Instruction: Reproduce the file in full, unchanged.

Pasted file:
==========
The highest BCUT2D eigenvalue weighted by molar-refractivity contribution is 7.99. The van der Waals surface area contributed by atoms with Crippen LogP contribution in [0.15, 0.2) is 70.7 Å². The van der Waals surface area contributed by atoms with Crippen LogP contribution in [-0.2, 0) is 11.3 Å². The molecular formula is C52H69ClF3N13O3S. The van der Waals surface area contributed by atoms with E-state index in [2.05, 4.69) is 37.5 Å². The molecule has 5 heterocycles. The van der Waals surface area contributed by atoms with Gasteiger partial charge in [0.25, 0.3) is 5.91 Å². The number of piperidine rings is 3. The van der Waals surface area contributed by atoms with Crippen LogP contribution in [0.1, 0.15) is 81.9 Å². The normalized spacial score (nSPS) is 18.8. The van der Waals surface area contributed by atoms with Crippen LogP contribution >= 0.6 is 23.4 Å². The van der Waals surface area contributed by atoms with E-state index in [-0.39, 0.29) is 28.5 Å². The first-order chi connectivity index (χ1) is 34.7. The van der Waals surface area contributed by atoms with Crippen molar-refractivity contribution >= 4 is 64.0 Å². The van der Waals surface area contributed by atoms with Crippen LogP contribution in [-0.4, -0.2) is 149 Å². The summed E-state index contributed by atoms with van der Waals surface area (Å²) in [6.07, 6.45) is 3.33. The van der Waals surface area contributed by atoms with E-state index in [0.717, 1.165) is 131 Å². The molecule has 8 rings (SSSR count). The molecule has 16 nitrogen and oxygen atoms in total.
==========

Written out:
The highest BCUT2D eigenvalue weighted by molar-refractivity contribution is 7.99. The van der Waals surface area contributed by atoms with Crippen LogP contribution in [0.15, 0.2) is 70.7 Å². The van der Waals surface area contributed by atoms with Crippen LogP contribution in [-0.2, 0) is 11.3 Å². The molecular formula is C52H69ClF3N13O3S. The van der Waals surface area contributed by atoms with E-state index in [2.05, 4.69) is 37.5 Å². The molecule has 5 heterocycles. The van der Waals surface area contributed by atoms with Gasteiger partial charge in [0.25, 0.3) is 5.91 Å². The number of piperidine rings is 3. The van der Waals surface area contributed by atoms with Crippen LogP contribution in [0.1, 0.15) is 81.9 Å². The normalized spacial score (nSPS) is 18.8. The van der Waals surface area contributed by atoms with Crippen LogP contribution >= 0.6 is 23.4 Å². The van der Waals surface area contributed by atoms with E-state index in [-0.39, 0.29) is 28.5 Å². The first-order chi connectivity index (χ1) is 34.7. The van der Waals surface area contributed by atoms with Crippen molar-refractivity contribution >= 4 is 64.0 Å². The van der Waals surface area contributed by atoms with Crippen LogP contribution in [-0.4, -0.2) is 149 Å². The summed E-state index contributed by atoms with van der Waals surface area (Å²) in [6.07, 6.45) is 3.33. The van der Waals surface area contributed by atoms with E-state index in [0.717, 1.165) is 131 Å². The molecule has 8 rings (SSSR count). The molecule has 16 nitrogen and oxygen atoms in total.